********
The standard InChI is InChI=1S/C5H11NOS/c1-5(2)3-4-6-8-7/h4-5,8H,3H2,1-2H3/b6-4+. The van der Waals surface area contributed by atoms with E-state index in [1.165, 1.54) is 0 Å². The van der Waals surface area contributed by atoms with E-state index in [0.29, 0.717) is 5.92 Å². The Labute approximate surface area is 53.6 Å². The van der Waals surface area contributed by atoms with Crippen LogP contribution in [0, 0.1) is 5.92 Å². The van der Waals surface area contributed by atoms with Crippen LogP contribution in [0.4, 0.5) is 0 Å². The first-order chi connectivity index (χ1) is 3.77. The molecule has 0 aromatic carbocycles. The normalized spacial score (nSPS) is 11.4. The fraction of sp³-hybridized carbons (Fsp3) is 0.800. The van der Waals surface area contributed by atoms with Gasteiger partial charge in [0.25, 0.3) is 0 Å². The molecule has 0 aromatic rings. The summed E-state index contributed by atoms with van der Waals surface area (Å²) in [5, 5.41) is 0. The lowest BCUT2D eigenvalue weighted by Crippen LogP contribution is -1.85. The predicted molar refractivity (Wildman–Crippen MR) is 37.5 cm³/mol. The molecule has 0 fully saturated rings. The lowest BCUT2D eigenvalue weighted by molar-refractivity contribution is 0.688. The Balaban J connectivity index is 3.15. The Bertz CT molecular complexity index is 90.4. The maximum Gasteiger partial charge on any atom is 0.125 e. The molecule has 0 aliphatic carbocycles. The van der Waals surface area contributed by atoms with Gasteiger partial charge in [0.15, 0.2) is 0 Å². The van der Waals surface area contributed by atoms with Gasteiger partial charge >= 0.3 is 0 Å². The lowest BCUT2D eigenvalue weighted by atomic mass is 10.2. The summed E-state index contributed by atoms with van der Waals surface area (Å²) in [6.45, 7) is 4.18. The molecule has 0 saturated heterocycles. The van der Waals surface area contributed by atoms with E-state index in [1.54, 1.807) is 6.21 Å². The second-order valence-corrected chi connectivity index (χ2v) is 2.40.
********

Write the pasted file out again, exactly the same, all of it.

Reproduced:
The standard InChI is InChI=1S/C5H11NOS/c1-5(2)3-4-6-8-7/h4-5,8H,3H2,1-2H3/b6-4+. The van der Waals surface area contributed by atoms with E-state index in [1.165, 1.54) is 0 Å². The van der Waals surface area contributed by atoms with E-state index in [0.29, 0.717) is 5.92 Å². The Labute approximate surface area is 53.6 Å². The van der Waals surface area contributed by atoms with Crippen LogP contribution in [0, 0.1) is 5.92 Å². The van der Waals surface area contributed by atoms with Crippen LogP contribution in [0.4, 0.5) is 0 Å². The first-order chi connectivity index (χ1) is 3.77. The molecule has 0 aromatic carbocycles. The normalized spacial score (nSPS) is 11.4. The fraction of sp³-hybridized carbons (Fsp3) is 0.800. The van der Waals surface area contributed by atoms with Gasteiger partial charge in [0.25, 0.3) is 0 Å². The molecule has 0 aromatic rings. The summed E-state index contributed by atoms with van der Waals surface area (Å²) in [5, 5.41) is 0. The lowest BCUT2D eigenvalue weighted by Crippen LogP contribution is -1.85. The predicted molar refractivity (Wildman–Crippen MR) is 37.5 cm³/mol. The molecule has 0 fully saturated rings. The lowest BCUT2D eigenvalue weighted by molar-refractivity contribution is 0.688. The Balaban J connectivity index is 3.15. The Bertz CT molecular complexity index is 90.4. The maximum Gasteiger partial charge on any atom is 0.125 e. The molecule has 0 aliphatic carbocycles. The van der Waals surface area contributed by atoms with Gasteiger partial charge in [0.15, 0.2) is 0 Å². The van der Waals surface area contributed by atoms with Gasteiger partial charge >= 0.3 is 0 Å². The lowest BCUT2D eigenvalue weighted by atomic mass is 10.2. The summed E-state index contributed by atoms with van der Waals surface area (Å²) in [6.45, 7) is 4.18. The molecule has 0 saturated heterocycles. The van der Waals surface area contributed by atoms with E-state index in [1.54, 1.807) is 6.21 Å². The second-order valence-corrected chi connectivity index (χ2v) is 2.40.